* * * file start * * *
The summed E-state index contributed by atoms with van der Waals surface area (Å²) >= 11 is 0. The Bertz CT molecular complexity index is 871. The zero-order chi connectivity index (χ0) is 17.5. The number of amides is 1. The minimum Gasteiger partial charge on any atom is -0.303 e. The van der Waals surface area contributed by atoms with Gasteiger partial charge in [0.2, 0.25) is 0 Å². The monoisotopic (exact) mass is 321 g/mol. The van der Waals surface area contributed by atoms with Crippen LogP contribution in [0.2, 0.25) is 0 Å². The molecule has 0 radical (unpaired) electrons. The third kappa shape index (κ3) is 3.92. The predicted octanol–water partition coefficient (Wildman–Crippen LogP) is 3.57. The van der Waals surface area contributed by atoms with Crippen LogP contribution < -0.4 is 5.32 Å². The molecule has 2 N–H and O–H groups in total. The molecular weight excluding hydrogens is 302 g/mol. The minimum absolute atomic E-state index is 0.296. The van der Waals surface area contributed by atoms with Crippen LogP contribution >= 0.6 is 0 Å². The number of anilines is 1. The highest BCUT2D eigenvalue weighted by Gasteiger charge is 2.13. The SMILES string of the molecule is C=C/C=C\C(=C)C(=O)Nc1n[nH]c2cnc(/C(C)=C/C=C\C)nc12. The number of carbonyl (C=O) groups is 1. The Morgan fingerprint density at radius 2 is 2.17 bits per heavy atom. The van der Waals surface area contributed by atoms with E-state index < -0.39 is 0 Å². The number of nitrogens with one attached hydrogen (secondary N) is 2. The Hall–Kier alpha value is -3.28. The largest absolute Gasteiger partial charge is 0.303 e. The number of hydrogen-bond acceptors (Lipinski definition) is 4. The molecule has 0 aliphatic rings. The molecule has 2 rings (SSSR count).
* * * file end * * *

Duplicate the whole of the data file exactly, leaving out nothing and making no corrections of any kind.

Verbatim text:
The summed E-state index contributed by atoms with van der Waals surface area (Å²) >= 11 is 0. The Bertz CT molecular complexity index is 871. The zero-order chi connectivity index (χ0) is 17.5. The number of amides is 1. The minimum Gasteiger partial charge on any atom is -0.303 e. The van der Waals surface area contributed by atoms with Gasteiger partial charge in [0.2, 0.25) is 0 Å². The monoisotopic (exact) mass is 321 g/mol. The van der Waals surface area contributed by atoms with Crippen LogP contribution in [0.2, 0.25) is 0 Å². The molecule has 0 radical (unpaired) electrons. The third kappa shape index (κ3) is 3.92. The predicted octanol–water partition coefficient (Wildman–Crippen LogP) is 3.57. The van der Waals surface area contributed by atoms with Crippen LogP contribution < -0.4 is 5.32 Å². The molecule has 2 N–H and O–H groups in total. The molecular weight excluding hydrogens is 302 g/mol. The minimum absolute atomic E-state index is 0.296. The van der Waals surface area contributed by atoms with Crippen LogP contribution >= 0.6 is 0 Å². The number of anilines is 1. The highest BCUT2D eigenvalue weighted by Gasteiger charge is 2.13. The SMILES string of the molecule is C=C/C=C\C(=C)C(=O)Nc1n[nH]c2cnc(/C(C)=C/C=C\C)nc12. The number of carbonyl (C=O) groups is 1. The Morgan fingerprint density at radius 2 is 2.17 bits per heavy atom. The van der Waals surface area contributed by atoms with E-state index < -0.39 is 0 Å². The number of nitrogens with one attached hydrogen (secondary N) is 2. The Hall–Kier alpha value is -3.28. The largest absolute Gasteiger partial charge is 0.303 e. The number of hydrogen-bond acceptors (Lipinski definition) is 4. The molecule has 0 aliphatic rings. The molecule has 2 rings (SSSR count).